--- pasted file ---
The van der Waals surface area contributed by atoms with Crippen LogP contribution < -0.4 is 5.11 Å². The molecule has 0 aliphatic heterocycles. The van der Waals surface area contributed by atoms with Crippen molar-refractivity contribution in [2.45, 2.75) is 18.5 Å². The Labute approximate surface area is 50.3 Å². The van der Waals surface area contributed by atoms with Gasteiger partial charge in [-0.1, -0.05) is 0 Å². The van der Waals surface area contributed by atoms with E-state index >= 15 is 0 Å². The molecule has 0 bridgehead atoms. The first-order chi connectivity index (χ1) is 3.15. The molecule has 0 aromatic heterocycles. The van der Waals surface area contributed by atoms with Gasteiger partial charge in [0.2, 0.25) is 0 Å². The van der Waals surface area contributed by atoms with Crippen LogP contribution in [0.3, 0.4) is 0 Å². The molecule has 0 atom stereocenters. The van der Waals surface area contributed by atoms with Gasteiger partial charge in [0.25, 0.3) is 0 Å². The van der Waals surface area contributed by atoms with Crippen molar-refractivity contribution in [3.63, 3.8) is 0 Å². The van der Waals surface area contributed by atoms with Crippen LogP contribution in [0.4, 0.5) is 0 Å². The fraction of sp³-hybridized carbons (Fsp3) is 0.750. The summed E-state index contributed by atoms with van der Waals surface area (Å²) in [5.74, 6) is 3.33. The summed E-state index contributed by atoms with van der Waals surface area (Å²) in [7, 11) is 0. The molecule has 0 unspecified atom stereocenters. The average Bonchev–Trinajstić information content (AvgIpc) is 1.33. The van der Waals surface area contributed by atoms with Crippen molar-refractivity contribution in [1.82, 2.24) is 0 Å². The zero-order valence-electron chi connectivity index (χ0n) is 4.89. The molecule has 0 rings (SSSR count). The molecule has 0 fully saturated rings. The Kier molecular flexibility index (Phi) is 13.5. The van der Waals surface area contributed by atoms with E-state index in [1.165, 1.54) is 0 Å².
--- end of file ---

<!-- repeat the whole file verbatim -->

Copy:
The van der Waals surface area contributed by atoms with Crippen LogP contribution < -0.4 is 5.11 Å². The molecule has 0 aliphatic heterocycles. The van der Waals surface area contributed by atoms with Crippen molar-refractivity contribution in [2.45, 2.75) is 18.5 Å². The Labute approximate surface area is 50.3 Å². The van der Waals surface area contributed by atoms with Gasteiger partial charge in [-0.1, -0.05) is 0 Å². The van der Waals surface area contributed by atoms with E-state index >= 15 is 0 Å². The molecule has 0 bridgehead atoms. The first-order chi connectivity index (χ1) is 3.15. The molecule has 0 aromatic heterocycles. The van der Waals surface area contributed by atoms with Gasteiger partial charge in [0.2, 0.25) is 0 Å². The van der Waals surface area contributed by atoms with Crippen LogP contribution in [0.3, 0.4) is 0 Å². The molecule has 0 atom stereocenters. The van der Waals surface area contributed by atoms with Gasteiger partial charge in [0.25, 0.3) is 0 Å². The van der Waals surface area contributed by atoms with Crippen molar-refractivity contribution in [3.63, 3.8) is 0 Å². The van der Waals surface area contributed by atoms with Crippen LogP contribution in [0.4, 0.5) is 0 Å². The fraction of sp³-hybridized carbons (Fsp3) is 0.750. The summed E-state index contributed by atoms with van der Waals surface area (Å²) in [5.74, 6) is 3.33. The summed E-state index contributed by atoms with van der Waals surface area (Å²) in [7, 11) is 0. The molecule has 0 unspecified atom stereocenters. The average Bonchev–Trinajstić information content (AvgIpc) is 1.33. The van der Waals surface area contributed by atoms with Crippen molar-refractivity contribution in [1.82, 2.24) is 0 Å². The zero-order valence-electron chi connectivity index (χ0n) is 4.89. The molecule has 0 rings (SSSR count). The molecule has 0 fully saturated rings. The Kier molecular flexibility index (Phi) is 13.5. The van der Waals surface area contributed by atoms with E-state index in [1.165, 1.54) is 0 Å².